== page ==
Our big trips are usually too hectic to sleep in too much on any given day. In most of the destinations we select, there’s so much to see and do. One might say that even with four whole days in Siem Reap, there is a long list of activities that can easily occupy the entire trip. However, we had determined beforehand that this trip would be a bit different. We knew, from our research, that it’s easy to get “templed out”. We didn’t want that to happen. So, we built a rest day into the middle of our stay, and deliberately didn’t make any plans.
It’s hard to remember what we did and where we went. We got up late, I think we barely just made it to breakfast, which our hotel offered until 10 AM. We headed into town to try to find David some shoes to wear for Angkor Wat and for the Grand Palace in Bangkok — places where we knew that flipflops might not cut it.
At this point, something important needs to be mentioned: Cambodian sellers and tuktuk drivers are pretty aggressive. Not the worst we’ve encountered (in Negril, Jamaica, the only way to get away from hawkers was to get off the beach and into the sea) but we definitely got tired of it pretty early on. So, on this dedicated shopping day, we had to definitely get into a mindset where we would expect these interactions and not let it bother us. In fact, we even learned to use it to our advantage. More on that later.
We searched a few markets, with little success. The Old Market had a good amount of shoe stalls, mostly close to the seafood area, but it was difficult finding a pair that fit well, and was the right price. We eventually ended up at the Angkor Trade Center, which is a little mall with a few shops. David found his shoes there, and I also found a salon where I got my hair cut (I was a bit perturbed, but it worked out pretty well and I got an intensely long shampoo and head massage, arguably the best part of getting a haircut, all of it for $8 tip included). The a/c was also a nice break from the heat and humidity outside.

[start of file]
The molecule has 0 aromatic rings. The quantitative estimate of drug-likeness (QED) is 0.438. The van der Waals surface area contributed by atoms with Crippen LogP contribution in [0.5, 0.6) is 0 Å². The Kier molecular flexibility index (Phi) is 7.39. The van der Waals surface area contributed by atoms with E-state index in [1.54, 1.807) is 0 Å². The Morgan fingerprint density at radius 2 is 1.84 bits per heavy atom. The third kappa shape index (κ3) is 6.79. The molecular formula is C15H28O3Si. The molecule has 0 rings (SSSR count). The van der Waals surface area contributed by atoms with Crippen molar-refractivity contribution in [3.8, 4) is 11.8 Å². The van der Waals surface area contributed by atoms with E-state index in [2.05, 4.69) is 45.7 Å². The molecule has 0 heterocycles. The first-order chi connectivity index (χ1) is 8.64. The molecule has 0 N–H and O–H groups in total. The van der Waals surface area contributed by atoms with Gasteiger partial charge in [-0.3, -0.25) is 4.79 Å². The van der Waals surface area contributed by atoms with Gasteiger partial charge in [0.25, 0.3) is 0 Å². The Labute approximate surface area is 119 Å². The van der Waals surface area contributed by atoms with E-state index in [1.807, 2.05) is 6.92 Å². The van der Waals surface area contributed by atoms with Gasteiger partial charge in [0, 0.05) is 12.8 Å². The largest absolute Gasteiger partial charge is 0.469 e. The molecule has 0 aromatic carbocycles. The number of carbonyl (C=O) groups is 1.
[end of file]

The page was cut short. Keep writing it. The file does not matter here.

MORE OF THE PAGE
Back to the shops, I also decided to get myself a pair of those ubiquitous loose printed pants that everyone in Siem Reap seemed to wear. And for good reason. The pants are light and stay pretty cool, they keep the mosquitoes away, and you can wear them at the temples. I wasn’t in love with the overly tribal print and patterns, but I eventually found ones that worked for me. We also needed some souvenirs.
Here are David and Razel’s tips for getting a good bargain in Siem Reap’s markets:
- Shop earlier in the day! The shopkeepers are eager to make a sale, and may drop prices to unexpected lows. My culture has something like this; the first transaction at the beginning of the day is said to be lucky.
- Ask around a bit to gauge how much an item should cost.
- If it’s clothing, try it on. That dress may look great on the rack or mannequin and then make you look like a shapeless grandma when you put it on (no offense to the stylish grandmas out there).
- Haggle. It’s a thing here.
- The more you buy at that shop, the better the prices.
- Most importantly: walk away. If you really like something but you’re not getting the price you want (to a reasonable extent), leave. Odds are, they’ll give you the item at your price, or pretty close, and not lose your business. We got quite a few deals this way. Of course, be ready to look elsewhere if they don’t chase after you!
Dinner that day was at Happy Herb Pizza. We had heard about how these places spiked their pizza with, well, herbs. So David got pizza and I had fish amok, an absolutely delicious soupy dish. We concluded that we probably should’ve asked for extra herbs or something, as no effect from the pizza was forthcoming.
We had other options for the day: the Angkor National Museum, a visit to the fishing villages, possibly a bird sanctuary, a traditional Apsara dance show or even a Khmer cooking class. Those things will just have to wait for our next trip to Siem Reap, because our last day was reserved for the big one: Angkor Wat.